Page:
(notes by Roger Ayers)
| the poem
notes on the text
The influence of military music is apparent everywhere in the barrack-room ballads [...] Rhythms taken from military music are also employed, most directly in the marching or trooping songs...For both of these points Route Marchin' is a prime example.
“It was a constant custom among the old Romans, confirmed by the Ordinances of Augustus and Hadrian, to exercise both cavalry and infantry three times in a month by marches of a certain length. The foot were obliged to march completely armed the distance of ten miles from the camp and return, in the most exact order and with the military step which they changed and quickened on some part of the march.”A similar approach to marching as a drill was taken by the British Army at the beginning of the 19th century as is made clear in Instructions For The Drill And The Methods Of Performing The Eighteen Maneuvers (John Russell, 1804). The 'eighteen maneuvers' were all to do with coordinated movements of bodies of men into, during and, if necessary, out of battle with strict attention being paid to the length of a pace and number of paces per minute, known as the cadence.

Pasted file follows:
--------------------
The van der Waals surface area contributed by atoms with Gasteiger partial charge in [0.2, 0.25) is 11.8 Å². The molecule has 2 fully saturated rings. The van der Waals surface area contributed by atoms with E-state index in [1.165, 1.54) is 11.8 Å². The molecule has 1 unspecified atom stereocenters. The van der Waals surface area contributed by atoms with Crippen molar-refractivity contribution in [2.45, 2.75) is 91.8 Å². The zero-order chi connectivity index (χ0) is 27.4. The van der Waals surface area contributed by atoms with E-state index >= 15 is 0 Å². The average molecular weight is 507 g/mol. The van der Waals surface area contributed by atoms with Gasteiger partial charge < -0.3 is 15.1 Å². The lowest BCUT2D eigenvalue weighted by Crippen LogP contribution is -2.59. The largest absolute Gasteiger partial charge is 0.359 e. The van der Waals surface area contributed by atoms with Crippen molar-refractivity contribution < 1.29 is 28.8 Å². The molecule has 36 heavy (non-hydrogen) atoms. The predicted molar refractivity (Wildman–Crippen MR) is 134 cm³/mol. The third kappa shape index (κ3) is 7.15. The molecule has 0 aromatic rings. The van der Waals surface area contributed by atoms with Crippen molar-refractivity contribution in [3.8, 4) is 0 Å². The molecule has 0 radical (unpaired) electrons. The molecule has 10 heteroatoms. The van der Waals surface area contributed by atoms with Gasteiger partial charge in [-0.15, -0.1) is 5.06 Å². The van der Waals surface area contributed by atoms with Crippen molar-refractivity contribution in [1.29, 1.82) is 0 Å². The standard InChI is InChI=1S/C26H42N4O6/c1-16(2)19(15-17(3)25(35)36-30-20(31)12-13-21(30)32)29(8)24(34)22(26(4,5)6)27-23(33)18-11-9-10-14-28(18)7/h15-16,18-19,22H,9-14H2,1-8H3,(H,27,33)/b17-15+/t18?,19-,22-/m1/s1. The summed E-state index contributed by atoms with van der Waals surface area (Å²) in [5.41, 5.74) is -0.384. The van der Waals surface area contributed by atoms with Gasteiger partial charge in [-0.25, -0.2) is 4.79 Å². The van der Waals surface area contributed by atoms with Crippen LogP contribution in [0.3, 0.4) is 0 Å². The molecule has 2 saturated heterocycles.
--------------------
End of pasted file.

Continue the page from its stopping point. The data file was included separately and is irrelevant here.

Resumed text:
[De Re Militari - On things military by Flavius Vegetius Renatus, 390 AD).
On all occasions, when moving out of camp or quarters, or when moving after a regular halt upon the march, each corps will march off by word of command, and with music, unless particularly ordered to the contrary. The men must be perfectly silent, dress, and keep the step, as if moving on parade, until the word MARCH AT EASE is given by the commanding officer of the regiment …One of the problems in the use of the Band was the sheer length of a battalion column, which with eight companies could start out at 1000 yards or more, extending to 1250 yards when marching at ease and 'opened out'. The Soldiers' Pocket Book of 1882 recommends that:
Whenever it is possible, have music to march to. If the Band is broken up, the drums and bugles should play together as the French do. Nothing is more martial in sound and the men march a hundred percent better than in silence. If you have nothing else, get your men to sing by companies.Kipling, who in other works confirms his knowledge of, and reference to, the Soldiers' Pocket Book, stresses the role of bugle and drum in words and within the marching rhythm of the poem and he also mentions the singing.